The first issue is aperture, or the diameter of the opening at the front of a telescope. The larger the aperture, the more light the telescope can collect so the dimmer things you can see (more nebulae and galaxies primarily).
Refractors are usually the most expensive per inch of aperture, but typically provide the highest quality view with the most contrast, again, per inch of aperture. This is due to there not being any obstructions in the light path like reflectors have, and the fact that light is lost when bouncing off of mirrors in reflectors meaning refractors have higher light transmittance per inch when compared to reflectors.
Reflectors are far cheaper to manufacture since there are no big pieces of high quality glass to mess with. This allows you to get a telescope with far larger apertures then you might could afford otherwise. The loss of image quality due to obstructions and other issues is usually not noticeable by people buying their first beginner telescope.
Beginner reflectors can then be divided into the Dobsonian, Newtonian, SCT and MCT.
Dobsonians are some of the most popular beginner telescopes out there because their inexpensive mount design allows for relatively large telescopes to be sold for extremely attractive prices. Dobsonians are also very easy for the beginner to set up and use. Larger mirrors however do require longer times for the telescope to adjust to the outside temperature before it will provide sharp images, so keep this in mind. Dobsonians also can require more expensive eyepieces to get good views but this is not that much of a concern when just starting out.
Newtonians are open tube reflectors just like the Dobsonian, but are mounted on tripod style mount instead of a Dobsonian style mount. They are also usually smaller in aperture, lighter and are easier to find in computerized versions. This makes them great for someone who doesn’t have a lot of room to store a large telescope and would like the convenience of a computerized system without a large expense.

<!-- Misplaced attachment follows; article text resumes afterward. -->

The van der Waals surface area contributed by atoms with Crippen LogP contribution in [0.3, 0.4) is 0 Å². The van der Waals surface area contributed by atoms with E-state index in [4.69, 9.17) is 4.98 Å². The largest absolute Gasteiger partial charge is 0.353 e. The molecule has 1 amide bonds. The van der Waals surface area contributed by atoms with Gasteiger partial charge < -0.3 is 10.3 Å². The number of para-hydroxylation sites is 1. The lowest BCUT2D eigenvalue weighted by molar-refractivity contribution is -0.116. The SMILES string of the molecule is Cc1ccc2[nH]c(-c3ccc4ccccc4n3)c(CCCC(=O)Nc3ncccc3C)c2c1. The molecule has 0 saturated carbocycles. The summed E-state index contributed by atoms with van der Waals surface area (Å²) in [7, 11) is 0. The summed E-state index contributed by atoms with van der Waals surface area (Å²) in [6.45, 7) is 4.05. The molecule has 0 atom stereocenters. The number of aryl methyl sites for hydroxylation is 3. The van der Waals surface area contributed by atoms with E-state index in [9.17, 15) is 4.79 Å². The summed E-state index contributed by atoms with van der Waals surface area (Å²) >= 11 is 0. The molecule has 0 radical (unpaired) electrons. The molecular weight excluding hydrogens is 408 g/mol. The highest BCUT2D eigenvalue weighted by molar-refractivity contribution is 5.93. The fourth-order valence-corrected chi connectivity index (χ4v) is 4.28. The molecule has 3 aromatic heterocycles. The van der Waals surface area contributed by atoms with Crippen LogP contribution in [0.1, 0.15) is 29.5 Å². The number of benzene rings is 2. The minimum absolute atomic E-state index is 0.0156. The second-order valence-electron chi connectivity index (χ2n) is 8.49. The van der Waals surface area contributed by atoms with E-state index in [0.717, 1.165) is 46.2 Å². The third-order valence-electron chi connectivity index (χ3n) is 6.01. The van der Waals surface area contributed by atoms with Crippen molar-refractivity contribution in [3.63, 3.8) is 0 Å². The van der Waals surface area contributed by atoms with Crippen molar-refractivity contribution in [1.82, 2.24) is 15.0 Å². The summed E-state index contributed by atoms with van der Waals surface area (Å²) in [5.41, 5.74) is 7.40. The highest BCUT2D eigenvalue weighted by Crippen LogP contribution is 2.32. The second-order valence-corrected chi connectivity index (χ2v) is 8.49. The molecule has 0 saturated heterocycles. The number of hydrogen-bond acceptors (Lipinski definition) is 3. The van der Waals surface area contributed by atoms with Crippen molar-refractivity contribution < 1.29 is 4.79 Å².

SCT (Schmidt–Cassegrain Telescope) telescopes combine several mirrors enclosed in a short tube to provide a large aperture and high magnification in a compact package. The down side is that these are more expensive than Newtonians or Dobsonians, and require far longer to adjust to the outside temperature than any other type of telescope (except for MCTs). They are also relatively heavy for their size making larger aperture versions very heavy to deal with. The main advantage of an SCT is that you get most of the benefits of the Dobsonian and Newtonian in a nice small package with higher magnification making them excellent for splitting double stars, observing galaxies, etc.
MCTs (Maksutov–Cassegrain Telescope) are very similar to the SCT with the addition of a meniscus lens in the front and increased focal length. This makes these extraordinarily good for planetary observations, including high resolution lunar observing. They are as heavy or heavier than SCTs and require even longer to acclimate before they can be used.
SCTs and MCTs are usually reserved for more advanced users.
This Celestron 114 EQ setup is small enough to fit in a closet or under your bed yet large enough to provide excellent views for the beginner. One thing I really like is that the telescope tube is mounted to a standard dovetail meaning that if you wanted to upgrade the mount to something with a full computer on it, you would simply slide the telescope off this mount and onto the new one, no fuss.
The Orion AstroView 90mm Refractor is an awesome introductory telescope for beginners. With crisp views of anything you want to point it at it is sure to please. Orion makes the EQ-2M motor drive for this telescope should you want it to track the objects for you which is an awesome upgrade. My personal opinion is that this is probably the best investment for the money and would be my choice in this price group. In fact, I still own an Orion 90mm refractor, albiet a much older one, and even with thousands of dollars worth of other telescopes, I occasionally come back to this one for some fun and relaxation.
This iOptron Smartstar 114mm Newtonian telescope has a computerized mount that will point it to any one of 5,000 objects in it’s catalog with the press of a button. The setup trades optical quality and stability for the convenience of push button viewing.
The Orion SkyQuest XT8 PLUS Dobsonian is an excellent telescope for anyone to start with. While Orion and others make cheaper 8″ Dobsonians, this one is a far better product for just a little bit more money. Adjustable tensioners, improved mount, dual-speed crayford focuser, thumbscrew adjustable secondary, and upgraded eyepieces makes this one a real winner.
With most of the light capturing ability of the Dobsonian above, the Orion 13161 StarSeeker IV 150mm Newtonian adds a stable tripod, full go-to computerization and more. If you are serious about exploring the heavens on a budget, this is the investment for you. With over 42,000 objects in the computer, you are sure to never have to want for something to look at.
Any one you get is sure to provide you some amazing adventures in the heavens. If you choose to purchase your new telescope used, be sure you try it out before you purchase it.